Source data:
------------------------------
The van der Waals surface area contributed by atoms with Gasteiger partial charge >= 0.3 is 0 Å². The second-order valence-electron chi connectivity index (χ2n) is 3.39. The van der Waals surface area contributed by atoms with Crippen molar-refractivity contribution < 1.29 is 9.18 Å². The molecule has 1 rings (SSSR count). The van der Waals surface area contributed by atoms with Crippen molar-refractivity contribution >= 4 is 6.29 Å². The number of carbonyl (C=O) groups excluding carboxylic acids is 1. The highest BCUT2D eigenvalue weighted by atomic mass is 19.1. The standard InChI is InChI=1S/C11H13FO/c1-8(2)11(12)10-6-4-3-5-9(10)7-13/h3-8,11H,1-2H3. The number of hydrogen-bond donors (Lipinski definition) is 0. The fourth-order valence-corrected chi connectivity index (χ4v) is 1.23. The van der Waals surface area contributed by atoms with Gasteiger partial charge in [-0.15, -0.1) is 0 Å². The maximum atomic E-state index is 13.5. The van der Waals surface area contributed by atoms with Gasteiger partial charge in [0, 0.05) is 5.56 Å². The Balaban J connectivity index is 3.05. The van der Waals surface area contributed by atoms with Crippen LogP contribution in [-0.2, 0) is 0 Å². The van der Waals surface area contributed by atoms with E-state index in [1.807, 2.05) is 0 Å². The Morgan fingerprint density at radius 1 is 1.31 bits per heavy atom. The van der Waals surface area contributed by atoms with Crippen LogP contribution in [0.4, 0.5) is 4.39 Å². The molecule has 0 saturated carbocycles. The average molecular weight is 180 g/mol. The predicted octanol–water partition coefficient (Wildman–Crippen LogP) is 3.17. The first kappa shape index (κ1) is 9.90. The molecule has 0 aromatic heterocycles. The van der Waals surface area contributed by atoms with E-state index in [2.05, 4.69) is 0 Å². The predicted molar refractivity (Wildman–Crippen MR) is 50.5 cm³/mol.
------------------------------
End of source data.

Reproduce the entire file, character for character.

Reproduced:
The van der Waals surface area contributed by atoms with Gasteiger partial charge >= 0.3 is 0 Å². The second-order valence-electron chi connectivity index (χ2n) is 3.39. The van der Waals surface area contributed by atoms with Crippen molar-refractivity contribution < 1.29 is 9.18 Å². The molecule has 1 rings (SSSR count). The van der Waals surface area contributed by atoms with Crippen molar-refractivity contribution >= 4 is 6.29 Å². The number of carbonyl (C=O) groups excluding carboxylic acids is 1. The highest BCUT2D eigenvalue weighted by atomic mass is 19.1. The standard InChI is InChI=1S/C11H13FO/c1-8(2)11(12)10-6-4-3-5-9(10)7-13/h3-8,11H,1-2H3. The number of hydrogen-bond donors (Lipinski definition) is 0. The fourth-order valence-corrected chi connectivity index (χ4v) is 1.23. The van der Waals surface area contributed by atoms with Gasteiger partial charge in [-0.15, -0.1) is 0 Å². The maximum atomic E-state index is 13.5. The van der Waals surface area contributed by atoms with Gasteiger partial charge in [0, 0.05) is 5.56 Å². The Balaban J connectivity index is 3.05. The van der Waals surface area contributed by atoms with Crippen LogP contribution in [-0.2, 0) is 0 Å². The van der Waals surface area contributed by atoms with E-state index in [1.807, 2.05) is 0 Å². The Morgan fingerprint density at radius 1 is 1.31 bits per heavy atom. The van der Waals surface area contributed by atoms with Crippen LogP contribution in [0.4, 0.5) is 4.39 Å². The molecule has 0 saturated carbocycles. The average molecular weight is 180 g/mol. The predicted octanol–water partition coefficient (Wildman–Crippen LogP) is 3.17. The first kappa shape index (κ1) is 9.90. The molecule has 0 aromatic heterocycles. The van der Waals surface area contributed by atoms with E-state index in [2.05, 4.69) is 0 Å². The predicted molar refractivity (Wildman–Crippen MR) is 50.5 cm³/mol.